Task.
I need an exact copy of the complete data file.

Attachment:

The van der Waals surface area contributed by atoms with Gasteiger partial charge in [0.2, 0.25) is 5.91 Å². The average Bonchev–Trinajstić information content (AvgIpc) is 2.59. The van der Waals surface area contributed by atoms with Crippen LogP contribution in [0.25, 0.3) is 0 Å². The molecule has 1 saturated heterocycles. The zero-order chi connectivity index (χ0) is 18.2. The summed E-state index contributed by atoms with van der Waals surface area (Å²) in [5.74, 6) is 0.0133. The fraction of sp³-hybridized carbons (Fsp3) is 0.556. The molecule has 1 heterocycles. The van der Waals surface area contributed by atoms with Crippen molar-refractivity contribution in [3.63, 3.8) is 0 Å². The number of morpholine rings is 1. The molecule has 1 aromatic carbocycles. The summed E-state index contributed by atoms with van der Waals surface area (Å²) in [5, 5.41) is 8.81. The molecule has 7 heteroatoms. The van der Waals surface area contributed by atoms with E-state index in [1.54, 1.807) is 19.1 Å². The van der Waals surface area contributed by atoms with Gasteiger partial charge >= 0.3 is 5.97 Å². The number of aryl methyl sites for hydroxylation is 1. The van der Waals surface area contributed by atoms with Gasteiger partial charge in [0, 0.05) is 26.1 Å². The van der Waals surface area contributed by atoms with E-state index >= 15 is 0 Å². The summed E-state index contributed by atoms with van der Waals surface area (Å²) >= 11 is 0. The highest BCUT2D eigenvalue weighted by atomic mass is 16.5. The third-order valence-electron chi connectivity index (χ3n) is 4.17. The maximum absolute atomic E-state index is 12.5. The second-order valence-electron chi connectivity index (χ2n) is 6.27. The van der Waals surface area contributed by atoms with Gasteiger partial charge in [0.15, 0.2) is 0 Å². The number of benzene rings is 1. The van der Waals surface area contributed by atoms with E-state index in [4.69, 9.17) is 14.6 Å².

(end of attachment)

The van der Waals surface area contributed by atoms with Gasteiger partial charge in [0.2, 0.25) is 5.91 Å². The average Bonchev–Trinajstić information content (AvgIpc) is 2.59. The van der Waals surface area contributed by atoms with Crippen LogP contribution in [0.25, 0.3) is 0 Å². The molecule has 1 saturated heterocycles. The zero-order chi connectivity index (χ0) is 18.2. The summed E-state index contributed by atoms with van der Waals surface area (Å²) in [5.74, 6) is 0.0133. The fraction of sp³-hybridized carbons (Fsp3) is 0.556. The molecule has 1 heterocycles. The van der Waals surface area contributed by atoms with Crippen molar-refractivity contribution in [3.63, 3.8) is 0 Å². The number of morpholine rings is 1. The molecule has 1 aromatic carbocycles. The summed E-state index contributed by atoms with van der Waals surface area (Å²) in [5, 5.41) is 8.81. The molecule has 7 heteroatoms. The van der Waals surface area contributed by atoms with E-state index in [1.54, 1.807) is 19.1 Å². The van der Waals surface area contributed by atoms with Gasteiger partial charge >= 0.3 is 5.97 Å². The number of aryl methyl sites for hydroxylation is 1. The van der Waals surface area contributed by atoms with Gasteiger partial charge in [0, 0.05) is 26.1 Å². The van der Waals surface area contributed by atoms with E-state index >= 15 is 0 Å². The summed E-state index contributed by atoms with van der Waals surface area (Å²) >= 11 is 0. The highest BCUT2D eigenvalue weighted by atomic mass is 16.5. The third-order valence-electron chi connectivity index (χ3n) is 4.17. The maximum absolute atomic E-state index is 12.5. The second-order valence-electron chi connectivity index (χ2n) is 6.27. The van der Waals surface area contributed by atoms with Gasteiger partial charge in [0.15, 0.2) is 0 Å². The number of benzene rings is 1. The van der Waals surface area contributed by atoms with E-state index in [4.69, 9.17) is 14.6 Å².